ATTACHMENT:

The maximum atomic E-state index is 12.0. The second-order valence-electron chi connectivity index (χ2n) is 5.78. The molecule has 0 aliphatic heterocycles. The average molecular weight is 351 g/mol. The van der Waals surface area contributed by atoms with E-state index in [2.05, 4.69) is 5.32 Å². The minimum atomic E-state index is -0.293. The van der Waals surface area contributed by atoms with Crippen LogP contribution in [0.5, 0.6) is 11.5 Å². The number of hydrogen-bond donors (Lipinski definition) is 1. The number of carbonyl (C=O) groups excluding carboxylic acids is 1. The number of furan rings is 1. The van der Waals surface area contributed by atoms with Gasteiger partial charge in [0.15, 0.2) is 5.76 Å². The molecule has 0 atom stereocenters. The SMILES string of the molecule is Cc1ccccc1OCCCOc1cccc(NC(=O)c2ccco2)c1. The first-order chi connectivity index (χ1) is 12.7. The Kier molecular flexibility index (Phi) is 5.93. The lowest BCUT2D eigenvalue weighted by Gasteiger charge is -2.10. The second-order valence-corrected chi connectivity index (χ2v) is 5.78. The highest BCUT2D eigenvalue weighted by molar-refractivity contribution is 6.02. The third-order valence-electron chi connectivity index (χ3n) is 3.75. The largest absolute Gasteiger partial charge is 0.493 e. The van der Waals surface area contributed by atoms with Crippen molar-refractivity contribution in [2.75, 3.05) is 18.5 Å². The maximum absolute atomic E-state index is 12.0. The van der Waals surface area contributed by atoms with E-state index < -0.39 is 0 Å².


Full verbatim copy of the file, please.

The maximum atomic E-state index is 12.0. The second-order valence-electron chi connectivity index (χ2n) is 5.78. The molecule has 0 aliphatic heterocycles. The average molecular weight is 351 g/mol. The van der Waals surface area contributed by atoms with E-state index in [2.05, 4.69) is 5.32 Å². The minimum atomic E-state index is -0.293. The van der Waals surface area contributed by atoms with Crippen LogP contribution in [0.5, 0.6) is 11.5 Å². The number of hydrogen-bond donors (Lipinski definition) is 1. The number of carbonyl (C=O) groups excluding carboxylic acids is 1. The number of furan rings is 1. The van der Waals surface area contributed by atoms with Gasteiger partial charge in [0.15, 0.2) is 5.76 Å². The molecule has 0 atom stereocenters. The SMILES string of the molecule is Cc1ccccc1OCCCOc1cccc(NC(=O)c2ccco2)c1. The first-order chi connectivity index (χ1) is 12.7. The Kier molecular flexibility index (Phi) is 5.93. The lowest BCUT2D eigenvalue weighted by Gasteiger charge is -2.10. The second-order valence-corrected chi connectivity index (χ2v) is 5.78. The highest BCUT2D eigenvalue weighted by molar-refractivity contribution is 6.02. The third-order valence-electron chi connectivity index (χ3n) is 3.75. The largest absolute Gasteiger partial charge is 0.493 e. The van der Waals surface area contributed by atoms with Crippen molar-refractivity contribution in [2.75, 3.05) is 18.5 Å². The maximum absolute atomic E-state index is 12.0. The van der Waals surface area contributed by atoms with E-state index < -0.39 is 0 Å².